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Connect the Testaments

July 14: Surprise Redemption
1 Samuel 24:1–25:44; 1 Peter 1:20–25; Psalm 125:1–127:5
We often fail to be amazed at redemption. Perhaps we’re only dimly aware of our own failings—or (worse) we are blind to how amazing it is that God has shown us grace at all.
In Psalm 126 the psalmist describes the joy that should come as a response to God’s redemption. In the past God’s restorative work had cast Israel into a state of surprised shock—they “were like dreamers” (Psa 126:1). They were filled with laughter and praise. His glory was present, and His redemption was a mighty witness to both the Israelites and the surrounding nations (Psa 126:2).
But the psalmist quickly reveals that Israel is still in need of restoration. Likely taken into captivity, the people live in hope and anticipation that God will restore them once more: “Those who sow with tears shall reap with rejoicing. He who diligently goes out with weeping, carrying the seed bag, shall certainly come in with rejoicing, carrying his sheaves” (Psa 126:5–6).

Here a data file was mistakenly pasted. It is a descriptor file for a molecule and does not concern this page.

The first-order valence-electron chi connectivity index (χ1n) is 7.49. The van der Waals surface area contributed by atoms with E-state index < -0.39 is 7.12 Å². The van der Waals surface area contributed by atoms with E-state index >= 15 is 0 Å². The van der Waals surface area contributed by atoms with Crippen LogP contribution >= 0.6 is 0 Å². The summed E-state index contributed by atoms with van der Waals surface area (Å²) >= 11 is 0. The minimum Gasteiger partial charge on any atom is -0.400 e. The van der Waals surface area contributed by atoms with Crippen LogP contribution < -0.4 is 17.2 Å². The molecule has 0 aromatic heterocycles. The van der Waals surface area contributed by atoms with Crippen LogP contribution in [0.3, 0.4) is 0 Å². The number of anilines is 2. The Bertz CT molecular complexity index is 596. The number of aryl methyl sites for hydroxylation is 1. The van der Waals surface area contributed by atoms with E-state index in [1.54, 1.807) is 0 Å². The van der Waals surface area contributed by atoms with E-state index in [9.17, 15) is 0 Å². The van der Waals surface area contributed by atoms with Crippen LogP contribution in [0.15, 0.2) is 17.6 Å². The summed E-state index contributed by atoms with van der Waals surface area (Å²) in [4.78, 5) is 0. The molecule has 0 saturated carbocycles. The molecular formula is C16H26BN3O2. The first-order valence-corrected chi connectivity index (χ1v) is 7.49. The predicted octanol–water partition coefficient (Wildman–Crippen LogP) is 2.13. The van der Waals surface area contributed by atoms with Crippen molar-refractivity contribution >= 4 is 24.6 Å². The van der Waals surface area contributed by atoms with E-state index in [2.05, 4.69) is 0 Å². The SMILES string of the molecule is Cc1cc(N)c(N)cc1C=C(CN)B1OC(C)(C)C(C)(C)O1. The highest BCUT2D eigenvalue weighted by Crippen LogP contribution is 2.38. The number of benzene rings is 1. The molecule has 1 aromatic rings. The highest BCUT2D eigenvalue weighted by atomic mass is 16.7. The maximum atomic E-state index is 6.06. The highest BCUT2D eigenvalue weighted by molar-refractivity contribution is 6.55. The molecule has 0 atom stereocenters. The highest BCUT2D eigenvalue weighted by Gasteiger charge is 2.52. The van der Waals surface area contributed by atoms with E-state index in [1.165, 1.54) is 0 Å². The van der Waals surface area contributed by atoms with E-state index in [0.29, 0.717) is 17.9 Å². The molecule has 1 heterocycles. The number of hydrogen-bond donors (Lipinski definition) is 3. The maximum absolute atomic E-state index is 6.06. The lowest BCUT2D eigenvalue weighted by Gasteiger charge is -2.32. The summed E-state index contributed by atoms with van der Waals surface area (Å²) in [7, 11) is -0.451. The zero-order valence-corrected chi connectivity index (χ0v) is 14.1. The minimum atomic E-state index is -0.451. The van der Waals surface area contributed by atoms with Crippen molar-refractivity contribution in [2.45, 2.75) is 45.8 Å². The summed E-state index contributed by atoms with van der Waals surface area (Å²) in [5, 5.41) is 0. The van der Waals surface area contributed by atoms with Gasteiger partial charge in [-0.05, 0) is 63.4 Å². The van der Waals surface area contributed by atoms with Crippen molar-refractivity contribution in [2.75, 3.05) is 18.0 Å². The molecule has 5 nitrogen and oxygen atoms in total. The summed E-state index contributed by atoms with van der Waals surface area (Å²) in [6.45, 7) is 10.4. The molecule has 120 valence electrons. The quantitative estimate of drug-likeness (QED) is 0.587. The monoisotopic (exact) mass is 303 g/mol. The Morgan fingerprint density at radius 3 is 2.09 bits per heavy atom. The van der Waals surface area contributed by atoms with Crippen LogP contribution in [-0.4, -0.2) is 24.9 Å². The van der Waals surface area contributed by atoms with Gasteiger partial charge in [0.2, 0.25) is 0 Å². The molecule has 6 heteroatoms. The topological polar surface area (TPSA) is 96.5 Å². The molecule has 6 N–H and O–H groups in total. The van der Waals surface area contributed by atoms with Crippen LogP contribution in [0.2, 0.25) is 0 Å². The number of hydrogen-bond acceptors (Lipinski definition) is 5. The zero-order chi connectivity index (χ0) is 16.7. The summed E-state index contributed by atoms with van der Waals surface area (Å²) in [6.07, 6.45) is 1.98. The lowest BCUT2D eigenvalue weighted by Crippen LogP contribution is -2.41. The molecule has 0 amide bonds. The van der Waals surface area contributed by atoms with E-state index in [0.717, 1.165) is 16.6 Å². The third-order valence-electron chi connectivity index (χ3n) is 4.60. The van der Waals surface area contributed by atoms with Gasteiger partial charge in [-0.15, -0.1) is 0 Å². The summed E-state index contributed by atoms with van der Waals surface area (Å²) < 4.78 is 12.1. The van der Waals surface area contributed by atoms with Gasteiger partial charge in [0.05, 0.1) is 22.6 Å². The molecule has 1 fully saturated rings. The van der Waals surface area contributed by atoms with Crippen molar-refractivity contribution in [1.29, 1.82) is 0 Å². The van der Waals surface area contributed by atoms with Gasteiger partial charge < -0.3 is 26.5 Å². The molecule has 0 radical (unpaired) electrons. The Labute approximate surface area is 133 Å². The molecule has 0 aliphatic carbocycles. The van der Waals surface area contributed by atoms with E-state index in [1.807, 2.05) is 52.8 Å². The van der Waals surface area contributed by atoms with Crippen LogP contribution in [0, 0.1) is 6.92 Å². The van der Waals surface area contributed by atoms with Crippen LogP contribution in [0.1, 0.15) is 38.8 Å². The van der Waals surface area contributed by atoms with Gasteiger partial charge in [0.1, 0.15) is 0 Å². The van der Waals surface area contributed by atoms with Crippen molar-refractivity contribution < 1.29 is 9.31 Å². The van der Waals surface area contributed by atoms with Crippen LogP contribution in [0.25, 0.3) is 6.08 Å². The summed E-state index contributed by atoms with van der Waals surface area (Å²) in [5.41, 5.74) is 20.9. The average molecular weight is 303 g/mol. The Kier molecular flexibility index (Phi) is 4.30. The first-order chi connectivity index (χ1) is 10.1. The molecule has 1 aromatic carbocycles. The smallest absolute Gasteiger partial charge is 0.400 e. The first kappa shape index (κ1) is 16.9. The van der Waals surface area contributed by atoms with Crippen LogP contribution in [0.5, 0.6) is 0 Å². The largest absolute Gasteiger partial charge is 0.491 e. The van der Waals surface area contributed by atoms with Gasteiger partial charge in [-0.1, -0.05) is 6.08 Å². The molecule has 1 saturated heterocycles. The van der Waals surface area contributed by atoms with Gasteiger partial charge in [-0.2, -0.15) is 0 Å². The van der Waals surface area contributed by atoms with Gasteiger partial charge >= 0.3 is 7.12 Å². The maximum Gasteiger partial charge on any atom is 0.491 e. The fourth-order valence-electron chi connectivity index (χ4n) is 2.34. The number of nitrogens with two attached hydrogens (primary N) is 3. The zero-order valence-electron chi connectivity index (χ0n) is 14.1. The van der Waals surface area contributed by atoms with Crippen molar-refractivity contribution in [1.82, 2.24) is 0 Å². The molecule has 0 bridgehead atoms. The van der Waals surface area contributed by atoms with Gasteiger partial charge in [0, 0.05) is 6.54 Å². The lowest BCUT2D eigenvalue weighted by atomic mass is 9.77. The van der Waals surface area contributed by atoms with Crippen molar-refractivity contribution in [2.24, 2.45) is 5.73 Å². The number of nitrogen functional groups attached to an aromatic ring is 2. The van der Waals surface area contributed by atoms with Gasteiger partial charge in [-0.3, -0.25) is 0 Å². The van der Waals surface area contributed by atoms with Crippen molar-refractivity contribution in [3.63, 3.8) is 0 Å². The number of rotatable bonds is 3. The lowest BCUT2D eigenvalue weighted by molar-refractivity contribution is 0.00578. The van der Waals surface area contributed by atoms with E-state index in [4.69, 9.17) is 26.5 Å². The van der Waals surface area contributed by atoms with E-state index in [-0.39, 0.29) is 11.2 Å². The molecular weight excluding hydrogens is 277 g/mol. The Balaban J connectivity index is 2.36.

In his letter to early churches, Peter speaks about the hope that the prophets had foretold and the things that angels were curious about—the grace prepared through His Son (1 Pet 1:10–12). Peter tells them that this savior “was foreknown before the foundation of the world, but has been revealed in these last times for you” (1 Pet 1:20).
This surprise redemption is unlike any other. Its hope—Christ’s sure resurrection—gives us incredible security: We have been “born again, not from perishable seed but imperishable, through the living and enduring word of God” (1 Pet 1:23). We should be awed by this incredible hope and respond with obedience, praise, and love for our neighbor (1 Pet 1:22).
Are you awed by God’s grace?
Rebecca Van Noord


 Barry, John D., and Rebecca Kruyswijk. Connect the Testaments: A One-Year Daily Devotional with Bible Reading Plan. Bellingham, WA: Lexham Press, 2012. Print.

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